River Valley

Wed
01
Jul

Lansing Splash Pad now open for use


The Big Splash Project already making a splash with local youth ... The Lansing Splash Pad is now open to the public for use, as of June 22, with many children taking advantage of its cooling and refreshing features already this past week. Among the splash pad’s features are several ground-based attractions that squirt water up in the air, along with a series of overhead fish that dump water from up above. The splash pad will be open daily from 1 p.m. to dusk through mid-September. Submitted photo.

by Susan Cantine-Maxson

The Lansing Splash Pad, also locally known as the Big Splash Project, officially opened for public use Monday, June 22 at the Lansing City Park behind the ball diamond along South Front Street.

Arlen Wonderlich, along with Steve Casterton, on behalf of the City of Lansing and its Park and Recreation organization, spent the past two years raising money for the construction of the splash pad, adjacent to the new “Our Ship of Dreams” playground made possible by the Lansing Lions Club three years ago.

While the splash pad team will be making a few more tweaks to fine tune the water pressure on the splash pad, it is now open from 1 p.m. to dusk daily from now until mid-September. Those using the splash pad can hit a giant red button that sits atop a white post (pictured at far right in the photo at right) to start the water flow. The water will run for three minutes, when it can then be reactivated for continued use.

Wed
01
Jul

Sign up now to take part in Allamakee County Bible Reading Marathon taking place through July 14

Public reading event scheduled to be held July 11 in Lansing

The 2020 Allamakee Bible Reading Marathon is ongoing now through Tuesday, July 14. Residents of Allamakee County can participate by requesting one or more 30-minute segment(s) of scripture by using one of the following measures:

1. The SignUpGenius website: Visit https://tinyurl.com/2020AllamakeeBibleMarathon
OR
2. Text or call this number: 563-217-9814. This phone number is operational from 7 a.m.-7 p.m., Monday-Friday through July 14.

Participants can start reading their chosen segment(s) immediately, completing them at their convenience, wherever and with whomever they wish. The goal of the marathon each year is to read the entire bible throughout Allamakee County from Genesis through Revelation.

Wed
01
Jul

Lansing residents and visitors urged to fill out COVID-19 impact survey

Main Street Lansing, in partnership with Main Street Iowa, needs the public’s help to assess the impacts of COVID-19 on Lansing as the community enters and progresses through its reopening and recovery phases. Main Street Lansing is requesting that both visitors and residents fill out the survey at the website link below that should take about three minutes or less to complete.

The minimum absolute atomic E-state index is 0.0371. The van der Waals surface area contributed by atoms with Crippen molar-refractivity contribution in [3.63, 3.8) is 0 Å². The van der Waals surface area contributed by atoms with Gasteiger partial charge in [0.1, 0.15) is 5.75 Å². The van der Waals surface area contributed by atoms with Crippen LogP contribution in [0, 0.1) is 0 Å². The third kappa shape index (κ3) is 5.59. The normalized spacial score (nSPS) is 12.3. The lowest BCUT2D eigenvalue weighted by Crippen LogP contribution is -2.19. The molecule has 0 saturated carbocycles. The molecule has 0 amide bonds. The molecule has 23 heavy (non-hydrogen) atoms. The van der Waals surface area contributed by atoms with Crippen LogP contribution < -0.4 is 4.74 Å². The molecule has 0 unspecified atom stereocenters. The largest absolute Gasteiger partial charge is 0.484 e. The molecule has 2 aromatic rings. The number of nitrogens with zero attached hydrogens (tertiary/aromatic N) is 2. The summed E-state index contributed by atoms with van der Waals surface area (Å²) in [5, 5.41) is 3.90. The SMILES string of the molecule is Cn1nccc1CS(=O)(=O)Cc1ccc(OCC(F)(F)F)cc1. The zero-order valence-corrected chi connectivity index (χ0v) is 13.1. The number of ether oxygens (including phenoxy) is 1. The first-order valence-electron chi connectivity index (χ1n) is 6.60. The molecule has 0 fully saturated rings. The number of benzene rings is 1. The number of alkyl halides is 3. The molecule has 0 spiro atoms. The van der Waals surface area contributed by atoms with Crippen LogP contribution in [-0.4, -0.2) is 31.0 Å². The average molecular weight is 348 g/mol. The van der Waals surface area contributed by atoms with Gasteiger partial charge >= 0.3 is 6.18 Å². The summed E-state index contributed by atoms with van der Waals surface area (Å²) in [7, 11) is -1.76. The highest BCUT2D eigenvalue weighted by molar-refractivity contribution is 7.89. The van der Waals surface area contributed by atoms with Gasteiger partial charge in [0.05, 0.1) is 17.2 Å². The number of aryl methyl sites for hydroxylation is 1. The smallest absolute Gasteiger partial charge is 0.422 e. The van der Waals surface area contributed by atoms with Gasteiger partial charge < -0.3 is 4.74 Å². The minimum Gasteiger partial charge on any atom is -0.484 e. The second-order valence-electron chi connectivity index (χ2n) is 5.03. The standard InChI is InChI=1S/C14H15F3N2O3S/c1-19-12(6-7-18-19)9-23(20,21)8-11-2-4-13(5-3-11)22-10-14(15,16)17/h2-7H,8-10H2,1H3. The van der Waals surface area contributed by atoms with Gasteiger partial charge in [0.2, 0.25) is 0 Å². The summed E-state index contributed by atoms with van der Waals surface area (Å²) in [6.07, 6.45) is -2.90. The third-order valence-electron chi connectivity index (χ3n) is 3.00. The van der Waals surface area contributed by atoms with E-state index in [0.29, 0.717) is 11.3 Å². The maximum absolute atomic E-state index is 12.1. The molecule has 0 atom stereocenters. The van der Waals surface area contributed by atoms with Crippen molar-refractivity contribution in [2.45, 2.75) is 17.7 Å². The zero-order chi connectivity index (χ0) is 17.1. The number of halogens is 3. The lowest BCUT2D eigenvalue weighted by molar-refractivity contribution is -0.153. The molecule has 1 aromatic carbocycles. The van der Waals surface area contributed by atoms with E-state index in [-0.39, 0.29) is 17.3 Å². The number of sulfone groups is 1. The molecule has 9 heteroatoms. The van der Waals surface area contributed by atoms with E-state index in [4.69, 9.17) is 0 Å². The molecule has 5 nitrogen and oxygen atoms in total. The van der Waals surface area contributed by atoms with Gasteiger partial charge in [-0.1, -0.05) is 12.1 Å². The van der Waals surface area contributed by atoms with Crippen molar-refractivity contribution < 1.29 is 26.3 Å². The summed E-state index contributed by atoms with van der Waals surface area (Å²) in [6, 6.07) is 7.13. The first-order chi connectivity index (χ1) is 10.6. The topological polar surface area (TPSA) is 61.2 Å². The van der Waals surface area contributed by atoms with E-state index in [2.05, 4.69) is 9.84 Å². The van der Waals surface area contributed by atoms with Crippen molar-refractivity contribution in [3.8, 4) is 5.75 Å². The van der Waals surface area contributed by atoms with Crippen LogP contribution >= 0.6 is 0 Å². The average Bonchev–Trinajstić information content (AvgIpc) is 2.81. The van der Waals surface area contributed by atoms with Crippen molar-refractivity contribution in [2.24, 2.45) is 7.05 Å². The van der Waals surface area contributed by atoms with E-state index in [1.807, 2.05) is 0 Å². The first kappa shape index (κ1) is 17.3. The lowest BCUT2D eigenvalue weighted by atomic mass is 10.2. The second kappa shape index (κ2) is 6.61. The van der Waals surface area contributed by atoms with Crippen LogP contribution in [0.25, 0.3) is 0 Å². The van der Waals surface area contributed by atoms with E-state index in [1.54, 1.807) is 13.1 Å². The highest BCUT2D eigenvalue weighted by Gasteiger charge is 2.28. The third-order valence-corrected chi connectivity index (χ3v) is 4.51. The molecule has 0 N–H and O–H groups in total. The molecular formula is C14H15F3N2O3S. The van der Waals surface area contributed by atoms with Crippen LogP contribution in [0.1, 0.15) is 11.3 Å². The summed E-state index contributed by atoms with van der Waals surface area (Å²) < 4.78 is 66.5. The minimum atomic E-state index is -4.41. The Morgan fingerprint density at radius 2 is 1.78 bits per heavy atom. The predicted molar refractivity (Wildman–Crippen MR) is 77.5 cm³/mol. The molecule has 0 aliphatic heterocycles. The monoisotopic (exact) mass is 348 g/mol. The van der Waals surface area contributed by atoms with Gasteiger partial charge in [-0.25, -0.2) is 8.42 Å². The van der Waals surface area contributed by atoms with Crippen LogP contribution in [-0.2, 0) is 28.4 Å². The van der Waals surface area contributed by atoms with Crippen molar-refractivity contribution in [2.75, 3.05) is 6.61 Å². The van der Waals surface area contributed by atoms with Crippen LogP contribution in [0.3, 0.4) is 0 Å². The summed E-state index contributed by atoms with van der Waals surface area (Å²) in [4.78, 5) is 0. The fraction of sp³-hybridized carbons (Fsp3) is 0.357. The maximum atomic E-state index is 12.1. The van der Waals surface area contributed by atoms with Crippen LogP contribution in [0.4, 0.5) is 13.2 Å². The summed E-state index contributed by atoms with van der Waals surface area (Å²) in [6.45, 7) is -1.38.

Responses will be valuable to their efforts, and the efforts of Lansing businesses, to welcome the public back to a clean, safe and comfortable setting; and to strategize and prioritize actions as the community continues to emerge from the COVID-19 pandemic. All information is collected anonymously.

The survey will only be available until Monday, July 13, so everyone is encouraged to act quickly and to also invite others to participate. The survey can be accessed at the following link: https://getfoureyes.com/s/2efhx/.
 

Wed
24
Jun

Supervisors give approval to Freedom Rock placement, pending a final decision

by Joe Moses

The Allamakee County Board of Supervisors met in regular session Monday, June 22 to address a full agenda of items including allowing the placement of the Freedom Rock near the County Museum, Iowa Department of Transportation (DOT) agreements for County Bridge Funding and COVID-19 related matters.

During Public Comment, Executive Director Val Reinke of Allamakee County Economic Development (ACED) discussed supplying Driftless Byway maps to various locations during recent in-person visits. Reinke indicated that tourism related information requests relating to cabins, kayaking, among other tourism related requests continue with 150 mailings being sent in response recently. Reinke provided an overview of several upcoming and ongoing events within the county with restaurant/shopping maps being made available at several events including Waukon’s Music in the Park concerts each Thursday.

Wed
24
Jun

New sign outlines park history ...

June 5, representatives of Lansing’s American Legion and Veterans of Foreign Wars (VFW) Post installed new signage at the entrance to Mt. Hosmer Memorial Veterans Park on Sixth Street in Lansing. The sign contains metal emblems of the American Legion and VFW and a brief narrative about the origin of the park, which was created by Lansing’s Legion Post 50 and gifted to the City of Lansing in 1923 as a World War I Memorial. Three more veterans memorials were added to the park over the years. Installation of the sign, assembled by Tumbleweed Welding of Lansing, helps to mark the 100th anniversary of the Legion.

Wed
24
Jun

River Bluff Daze in Ferryville, WI has been canceled this year